Listen for events and forward to external security scanning services.
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STORY.md 5.8KB

OpenStack Event Listener

What is STORY.md?

Retweeted Safia Abdalla (@captainsafia):

From now on, you can expect to see a “STORY.md” in each of my @github repos that describes the technical story/process behind the project.

https://twitter.com/captainsafia/status/8395874212

Introduction

I wanted to write a little about a project that I enjoyed working on, called the OpenStack Event Listener, or “OSEL” for short. This project bridged the OpenStack control plane on one hand, and an external scanning facility provided by Qualys. It had a number of interesting challenges. I was never able to really concentrate on it - this project took about 20% of my time for a period of about 3 months.

I am writing this partially as catharsis, to allow my brain to mark this part of my mental inventory as ripe for reclamation. I am also writing on the off chance that someone might find this useful in the future.

The Setting

Let me paint a picture of the environment in which this development occurred.

The Comcast OpenStack environment was transitioning from the OpenStack Icehouse release (very old) to the Newton release (much more current). This development occurred within the context of the Icehouse environment.

Comcast’s security team uses S3 RiskFabric to manage auditing and tracking security vulnerabilities across the board. They also engage the services of Qualys to perform network scanning (in a manner very similar to Nessus) once a day against all the CIDR blocks that comprise Comcast’s Internet-routable IP addresses. Qualys scanning could also be triggered on-demand.

Technical Requirements

First, let me describe the technical requirements for OSEL:

  • OSEL would connect to the OpenStack RabbitMQ message bus and register as a listener for “notification” events. This would allow OSEL to inspect all events, including security group changes.
  • When a security group change occurred, OSEL would ensure that it had the details of the change (ports permitted or blocked) as well as a list of all affected IP addresses.
  • OSEL would initiate a Qualys scan using the Qualys API. This would return a scan ID.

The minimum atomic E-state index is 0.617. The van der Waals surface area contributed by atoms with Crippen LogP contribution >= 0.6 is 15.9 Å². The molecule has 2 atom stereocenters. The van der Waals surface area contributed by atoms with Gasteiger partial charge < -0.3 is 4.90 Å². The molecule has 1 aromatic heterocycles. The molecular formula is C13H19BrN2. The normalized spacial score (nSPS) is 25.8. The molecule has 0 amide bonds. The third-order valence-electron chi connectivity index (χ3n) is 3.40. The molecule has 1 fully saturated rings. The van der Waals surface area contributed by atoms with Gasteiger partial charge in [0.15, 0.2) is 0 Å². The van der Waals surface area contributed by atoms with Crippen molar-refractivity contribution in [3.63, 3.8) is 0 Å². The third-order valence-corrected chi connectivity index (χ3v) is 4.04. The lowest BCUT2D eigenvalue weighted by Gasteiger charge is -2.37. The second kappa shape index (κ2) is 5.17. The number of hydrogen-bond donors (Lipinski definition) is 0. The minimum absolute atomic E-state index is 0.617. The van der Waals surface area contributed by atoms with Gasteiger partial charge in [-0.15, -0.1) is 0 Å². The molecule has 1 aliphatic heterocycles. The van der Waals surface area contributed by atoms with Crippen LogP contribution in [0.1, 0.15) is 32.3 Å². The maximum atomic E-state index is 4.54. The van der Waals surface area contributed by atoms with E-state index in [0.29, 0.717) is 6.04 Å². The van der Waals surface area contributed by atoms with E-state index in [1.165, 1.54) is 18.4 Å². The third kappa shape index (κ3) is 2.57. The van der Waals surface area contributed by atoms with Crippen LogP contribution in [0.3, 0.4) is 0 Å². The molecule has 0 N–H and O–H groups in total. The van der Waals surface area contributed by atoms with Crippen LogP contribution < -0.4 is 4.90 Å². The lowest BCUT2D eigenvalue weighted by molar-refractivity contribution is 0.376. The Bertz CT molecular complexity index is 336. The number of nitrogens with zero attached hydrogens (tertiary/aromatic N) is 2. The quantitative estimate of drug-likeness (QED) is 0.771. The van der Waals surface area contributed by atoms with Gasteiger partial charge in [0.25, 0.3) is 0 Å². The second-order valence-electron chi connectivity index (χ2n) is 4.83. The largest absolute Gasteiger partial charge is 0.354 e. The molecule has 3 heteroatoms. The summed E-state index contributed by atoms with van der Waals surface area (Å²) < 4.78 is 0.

• OSEL would log the change as well as the Qualys scan ID to the Security instance of Splunk to create an audit trail.
  • Qualys scan results would be imported into S3 RiskFabric for security audit management.

Implementation Approach

My group does most of it’s development in Go, and this was no exception.

This is what the data I was getting back from the AMQP message looked like. All identifiers have been scrambled.

{  
   "_context_roles":[  
      "Member"
   ],
   "_context_request_id":"req-f96ea9a5-435e-4177-8e51-bfe60d0fae2a",
   "event_type":"security_group_rule.create.end",
   "timestamp":"2016-10-03 18:10:59.112712",
   "_context_tenant_id":"ada3b9b06482909f9361e803b54f5f32",
   "_unique_id":"eafc9362327442b49d8c03b0e88d0216",
   "_context_tenant_name":"BLURP",
   "_context_user":"bca89c1b248e4a78282899ece9e744cc54",
   "_context_user_id":"bca89c1b248e4a78282899ece9e744cc54",
   "payload":{  
      "security_group_rule_id":"bf8318fc-f9cb-446b-ffae-a8de016c562"
   },
   "_context_project_name":"BLURP",
   "_context_read_deleted":"no",
   "_context_tenant":"ada3b9b06482909f9361e803b54f5f32",
   "priority":"INFO",
   "_context_is_admin":false,
   "_context_project_id":"ada3b9b06482909f9361e803b54f5f32",
   "_context_timestamp":"2016-10-03 18:10:59.079179",
   "_context_user_name":"admin",
   "publisher_id":"network.osctrl1",
   "message_id":"e75fb2ee-85bf-44ba-a083-2445eca2ae10"
}

Testing Pattern

I leaned heavily on dependency injection to make this code as testable as possible. For example, I needed an object that would contain the persistent syslog.Writer. I created a SyslogActioner interface to represent all interactions with syslog. When the code is operating normally, interactions with syslog occur through methods of the SyslogActions struct. But in unit testing mode the SyslogTestActions struct is used instead, and all that does is save copies of all messages that would have been sent so they can be compared against the intended messages. This facilitates good testing.

Fate of the Project

The OSEL project was implemented and installed into production. There was a problem with it.

There was no exponential backoff for the AMQP connection to the OpenStack control plane’s RabbitMQ. When that RabbitMQ had issues - which was surprisingly often - OSEL would hanner away, trying to connect to it. That would not be too much of an issue; despite what was effectively an infinite loop, CPU usage was not extreme. The real problem was that connection failures were logged - and logs could become several gigabytes in a matter of hours. This was mitigated by the OpenStack operations team rotating the logs hourly, and alerting if an hour’s worth of logs exceeded a set size. It was my intention to use one of the many exponential backoff modules available out there to make this more graceful.

Remaining Work

If OSEL were ever to be un-shelved, here are a few of the things that I wish I had time to implement.

  • Neutron Port Events: The initial release of OSEL processed only security group rule additions, modifications, or deletions. So that covered the base case for when a security group was already associated with a set of OpenStack Networking (neutron) ports. But a scan should be similarly launched when a new port is created and associated to a security group. This is what happens when a new host is created.
  • Modern OpenStack: In order to make this work with a more modern OpenStack, it would probably best to integrate with events generated through Aodh. Aodh seems to be built for this kind of reporting.
  • Implement exponential backoff for AMQP connections as mentioned earlier.